Video: Ind. man saves 5 from burning house, jumps out window
Before Lafayette firefighters and EMS crews arrived, Nick Bostic saw the flames while driving, stopped and ran inside
The Associated Press
LAFAYETTE, Ind. — An Indiana man who ran into a burning home and saved five people, including a 6-year-old girl he jumped out of a second-floor window with, says he's no hero and that the serious injuries he suffered were "all worth it."
Nick Bostic, 25, of Lafayette, was driving early on July 11 in the northwestern Indiana city when he saw a house in flames. He stopped and ran inside to alert its residents.
"I slammed on the brakes, I turned the steering wheel, I did a 180. I ran into the back of the house and I was yelling for anybody. Four faces, three or four faces, came out the top," he told WLFI-TV.
An 18-year-old woman was in the home babysitting her three siblings, ages 1, 6 and 13, along with a 13-year-old friend of the 13-year-old sibling, while the four siblings' parents were out playing darts, The Washington Post reported.
Bostic said the 18-year-old was able to get three of the children out, but she told him one child was still missing, prompting him to search the smoke-filled home for that child.
"I heard a faint whine, a faint crying noise and I went down there till I found that baby," he said.
Because of the dense smoke, he said his only option was to exit through a second-floor window. Bostic punched out the glass and jumped to safety with the 6-year-old girl in his arms. He suffered multiple injuries but the girl only suffered a minor cut to her foot.
Police body camera video captured the aftermath of the jump, with Bostic backlit by the burning home and walking toward first responders, the girl in his arms.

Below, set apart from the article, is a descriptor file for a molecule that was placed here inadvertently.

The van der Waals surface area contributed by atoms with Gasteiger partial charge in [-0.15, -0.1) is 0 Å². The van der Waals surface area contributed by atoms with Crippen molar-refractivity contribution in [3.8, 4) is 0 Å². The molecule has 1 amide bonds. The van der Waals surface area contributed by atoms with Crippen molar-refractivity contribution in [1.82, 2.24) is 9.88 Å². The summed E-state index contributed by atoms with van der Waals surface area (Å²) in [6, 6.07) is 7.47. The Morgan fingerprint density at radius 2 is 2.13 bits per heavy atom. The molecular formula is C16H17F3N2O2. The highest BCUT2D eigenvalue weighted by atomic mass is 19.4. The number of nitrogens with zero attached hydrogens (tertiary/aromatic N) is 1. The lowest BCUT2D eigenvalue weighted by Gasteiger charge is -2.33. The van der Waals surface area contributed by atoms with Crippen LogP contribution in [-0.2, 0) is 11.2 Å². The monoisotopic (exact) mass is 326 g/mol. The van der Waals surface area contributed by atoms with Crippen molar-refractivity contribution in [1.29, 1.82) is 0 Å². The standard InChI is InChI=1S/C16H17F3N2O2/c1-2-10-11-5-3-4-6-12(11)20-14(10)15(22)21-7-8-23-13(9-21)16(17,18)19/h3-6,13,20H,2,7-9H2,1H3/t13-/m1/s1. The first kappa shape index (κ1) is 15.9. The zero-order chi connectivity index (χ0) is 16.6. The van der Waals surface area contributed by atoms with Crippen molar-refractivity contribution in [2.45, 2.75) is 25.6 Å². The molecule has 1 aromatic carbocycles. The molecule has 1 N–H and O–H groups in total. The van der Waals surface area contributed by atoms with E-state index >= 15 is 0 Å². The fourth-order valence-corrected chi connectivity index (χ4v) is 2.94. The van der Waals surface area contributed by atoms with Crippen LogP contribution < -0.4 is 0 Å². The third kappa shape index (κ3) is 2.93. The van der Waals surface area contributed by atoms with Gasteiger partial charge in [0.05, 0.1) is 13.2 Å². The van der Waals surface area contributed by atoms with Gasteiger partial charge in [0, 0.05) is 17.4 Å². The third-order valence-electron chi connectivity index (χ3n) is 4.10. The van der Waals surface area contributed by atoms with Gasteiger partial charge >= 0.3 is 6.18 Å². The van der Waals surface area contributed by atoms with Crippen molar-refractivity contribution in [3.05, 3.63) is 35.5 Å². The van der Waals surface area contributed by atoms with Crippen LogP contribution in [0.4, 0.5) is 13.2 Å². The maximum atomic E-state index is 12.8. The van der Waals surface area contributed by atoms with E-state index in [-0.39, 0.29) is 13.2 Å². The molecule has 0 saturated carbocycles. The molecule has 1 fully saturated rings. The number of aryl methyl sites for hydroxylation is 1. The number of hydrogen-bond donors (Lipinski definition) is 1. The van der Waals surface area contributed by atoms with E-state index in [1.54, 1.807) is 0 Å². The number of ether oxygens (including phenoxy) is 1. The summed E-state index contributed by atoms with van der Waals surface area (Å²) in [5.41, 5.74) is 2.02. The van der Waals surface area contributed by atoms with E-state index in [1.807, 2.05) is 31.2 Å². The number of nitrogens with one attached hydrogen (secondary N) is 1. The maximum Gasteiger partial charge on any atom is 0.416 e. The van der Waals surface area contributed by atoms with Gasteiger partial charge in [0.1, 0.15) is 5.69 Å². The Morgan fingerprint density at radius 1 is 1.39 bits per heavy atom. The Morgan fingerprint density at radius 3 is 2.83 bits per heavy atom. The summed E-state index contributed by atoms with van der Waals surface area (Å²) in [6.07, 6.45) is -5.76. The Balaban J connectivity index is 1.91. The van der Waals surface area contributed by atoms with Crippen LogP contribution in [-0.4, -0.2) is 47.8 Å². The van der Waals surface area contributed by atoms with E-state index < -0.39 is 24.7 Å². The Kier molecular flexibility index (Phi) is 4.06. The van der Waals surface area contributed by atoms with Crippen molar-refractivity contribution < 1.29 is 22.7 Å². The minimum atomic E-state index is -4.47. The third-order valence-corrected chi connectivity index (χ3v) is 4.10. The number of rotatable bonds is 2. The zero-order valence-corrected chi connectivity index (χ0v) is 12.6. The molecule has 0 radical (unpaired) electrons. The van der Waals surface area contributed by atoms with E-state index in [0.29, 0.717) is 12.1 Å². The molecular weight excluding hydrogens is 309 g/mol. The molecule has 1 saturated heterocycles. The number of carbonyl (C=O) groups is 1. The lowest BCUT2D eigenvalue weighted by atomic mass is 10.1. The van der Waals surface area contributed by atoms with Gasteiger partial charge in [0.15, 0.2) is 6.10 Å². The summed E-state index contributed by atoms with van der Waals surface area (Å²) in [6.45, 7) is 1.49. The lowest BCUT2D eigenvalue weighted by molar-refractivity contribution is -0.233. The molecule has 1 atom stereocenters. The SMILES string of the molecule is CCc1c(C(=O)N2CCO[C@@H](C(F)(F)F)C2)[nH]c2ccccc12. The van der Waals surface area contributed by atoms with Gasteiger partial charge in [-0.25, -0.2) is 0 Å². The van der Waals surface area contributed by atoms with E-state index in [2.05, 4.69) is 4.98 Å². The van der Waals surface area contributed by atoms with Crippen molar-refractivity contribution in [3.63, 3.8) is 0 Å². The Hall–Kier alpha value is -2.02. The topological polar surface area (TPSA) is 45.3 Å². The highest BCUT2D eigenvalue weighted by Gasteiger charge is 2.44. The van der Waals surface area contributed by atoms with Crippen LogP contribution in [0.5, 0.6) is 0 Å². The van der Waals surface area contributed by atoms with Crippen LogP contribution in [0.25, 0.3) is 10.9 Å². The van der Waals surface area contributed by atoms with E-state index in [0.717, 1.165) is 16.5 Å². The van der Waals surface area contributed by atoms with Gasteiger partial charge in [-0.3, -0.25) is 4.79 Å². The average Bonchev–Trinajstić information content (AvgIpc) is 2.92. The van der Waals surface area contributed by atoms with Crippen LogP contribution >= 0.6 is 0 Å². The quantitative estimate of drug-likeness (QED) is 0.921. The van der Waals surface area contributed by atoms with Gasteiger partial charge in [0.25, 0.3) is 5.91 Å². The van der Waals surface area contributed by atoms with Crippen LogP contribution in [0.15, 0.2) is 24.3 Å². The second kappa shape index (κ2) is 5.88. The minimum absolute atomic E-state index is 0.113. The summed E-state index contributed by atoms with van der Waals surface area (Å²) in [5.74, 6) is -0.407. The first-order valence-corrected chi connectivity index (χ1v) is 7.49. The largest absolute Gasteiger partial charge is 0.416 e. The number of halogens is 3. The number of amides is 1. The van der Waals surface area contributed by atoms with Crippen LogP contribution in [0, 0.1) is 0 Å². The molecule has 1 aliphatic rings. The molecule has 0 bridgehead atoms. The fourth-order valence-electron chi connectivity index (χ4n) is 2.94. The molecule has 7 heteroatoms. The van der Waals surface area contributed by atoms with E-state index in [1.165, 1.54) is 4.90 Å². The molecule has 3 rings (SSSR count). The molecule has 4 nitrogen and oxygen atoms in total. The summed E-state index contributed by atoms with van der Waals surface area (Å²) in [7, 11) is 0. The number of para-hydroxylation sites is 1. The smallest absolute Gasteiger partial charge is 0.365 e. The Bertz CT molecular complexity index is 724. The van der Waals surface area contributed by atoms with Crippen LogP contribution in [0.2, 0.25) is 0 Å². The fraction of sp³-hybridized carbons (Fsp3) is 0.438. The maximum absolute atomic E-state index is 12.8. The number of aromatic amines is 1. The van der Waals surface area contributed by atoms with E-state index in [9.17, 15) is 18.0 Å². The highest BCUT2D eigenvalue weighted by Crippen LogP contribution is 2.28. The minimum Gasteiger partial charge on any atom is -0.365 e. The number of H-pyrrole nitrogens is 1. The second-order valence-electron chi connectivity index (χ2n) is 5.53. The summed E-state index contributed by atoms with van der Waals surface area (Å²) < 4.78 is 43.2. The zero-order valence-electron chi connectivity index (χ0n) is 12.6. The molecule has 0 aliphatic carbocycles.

In the video, a police officer takes the crying child while Bostic — who is winded and wheezing, with a wounded right arm and blood on his clothes — sits down on the curb, saying, "I need oxygen."
After an officer helps Bostic to a safer spot across the street, a tourniquet is applied to his arm after he lies down in the grass. Bostic then asks, "Is the baby OK? Please tell me the baby's OK" before someone off camera assures him the child is fine.
"You did good dude, OK?" an officer tells Bostic.
Bostic, who suffered smoke inhalation in addition to his arm injury and other wounds, was airlifted to an Indianapolis hospital and discharged two days later.
He said he's not a hero, and just did what he would have wanted someone to do for him and his family if their home was on fire.
"It was all worth it. I kept reminding myself what a small sacrifice. This temporary pain ... it's so worth it," he told WLFI-TV.
A GoFundMe page set up for Bostic to help pay his hospital and medical bills had raised more than $470,000 by Wednesday afternoon, far surpassing its $100,000 goal.
David Barrett, the four siblings' father, told The Washington Post, that his family feels "very blessed for what Nick did."
"He's a real hero, and my daughter's a real hero for waking the kids up. I don't like to think about what might have happened if Nick hadn't shown up. I'm grateful beyond words," he said.
Lafayette Fire Investigation Chief Brian Alkire told the (Lafayete) Journal & Courier that the fire started on the front porch of the home in the city about 65 miles (105 kilometers) northwest of Indianapolis. Police said the fire remains under investigation.